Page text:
Lessons from Natural and Artificial Polyploids in Higher Plants

Matthew Hegarty, Jeremy Coate, Sue Sherman-Broyles, Richard J. Abbott, Simon J. Hiscock, Jeff Doyle

Research output: Contribution to journalArticlepeer-review

63 Citations (SciVal)


Polyploidy in higher plants is a major source of genetic novelty upon which selection may act to drive evolution, as evidenced by the widespread success of polyploid species in the wild. However, research into the effects of polyploidy can be confounded by the entanglement of several processes: genome duplication, hybridisation (allopolyploidy is frequent in plants) and subsequent evolution. The discovery of the chemical agent colchicine, which can be used to produce artificial polyploids on demand, has enabled scientists to unravel these threads and understand the complex genomic changes involved in each. We present here an overview of lessons learnt from studies of natural and artificial polyploids, and from comparisons between the 2, covering basic cellular and metabolic consequences through to alterations in epigenetic gene regulation, together with 2 in-depth case studies in Senecio and Glycine. See also the sister article focusing on animals by Arai and Fujimoto in this themed issue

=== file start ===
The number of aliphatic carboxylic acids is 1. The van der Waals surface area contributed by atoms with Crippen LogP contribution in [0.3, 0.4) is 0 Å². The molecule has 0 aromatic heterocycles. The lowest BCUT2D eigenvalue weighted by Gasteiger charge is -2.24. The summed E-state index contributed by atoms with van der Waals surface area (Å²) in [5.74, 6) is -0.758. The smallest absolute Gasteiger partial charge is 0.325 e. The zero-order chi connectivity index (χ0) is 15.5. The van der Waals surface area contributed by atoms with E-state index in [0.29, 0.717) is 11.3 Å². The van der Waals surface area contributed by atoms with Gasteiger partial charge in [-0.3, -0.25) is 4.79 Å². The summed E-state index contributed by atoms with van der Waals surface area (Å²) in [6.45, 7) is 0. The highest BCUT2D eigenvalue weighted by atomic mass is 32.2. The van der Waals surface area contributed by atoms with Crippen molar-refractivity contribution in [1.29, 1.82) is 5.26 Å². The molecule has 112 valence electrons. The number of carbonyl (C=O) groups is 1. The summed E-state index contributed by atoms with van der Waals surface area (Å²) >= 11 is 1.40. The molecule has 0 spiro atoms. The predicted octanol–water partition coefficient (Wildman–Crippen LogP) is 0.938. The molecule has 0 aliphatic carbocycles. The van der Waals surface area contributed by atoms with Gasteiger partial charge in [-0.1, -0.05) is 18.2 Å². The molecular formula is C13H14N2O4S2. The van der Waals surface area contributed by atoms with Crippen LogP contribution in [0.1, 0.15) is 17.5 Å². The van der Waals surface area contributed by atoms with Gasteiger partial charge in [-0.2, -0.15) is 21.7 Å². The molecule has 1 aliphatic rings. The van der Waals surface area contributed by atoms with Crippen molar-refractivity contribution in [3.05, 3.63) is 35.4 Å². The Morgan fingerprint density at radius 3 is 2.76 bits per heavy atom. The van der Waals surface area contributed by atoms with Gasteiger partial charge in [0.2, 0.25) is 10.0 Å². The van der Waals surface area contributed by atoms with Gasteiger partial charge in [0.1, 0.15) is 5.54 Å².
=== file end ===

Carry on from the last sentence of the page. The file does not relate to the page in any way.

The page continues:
Original languageEnglish
Pages (from-to)204-225
Number of pages22
JournalCytogenetic and Genome Research
Issue number2-4
Early online date28 Jun 2013
Publication statusPublished - Jul 2013


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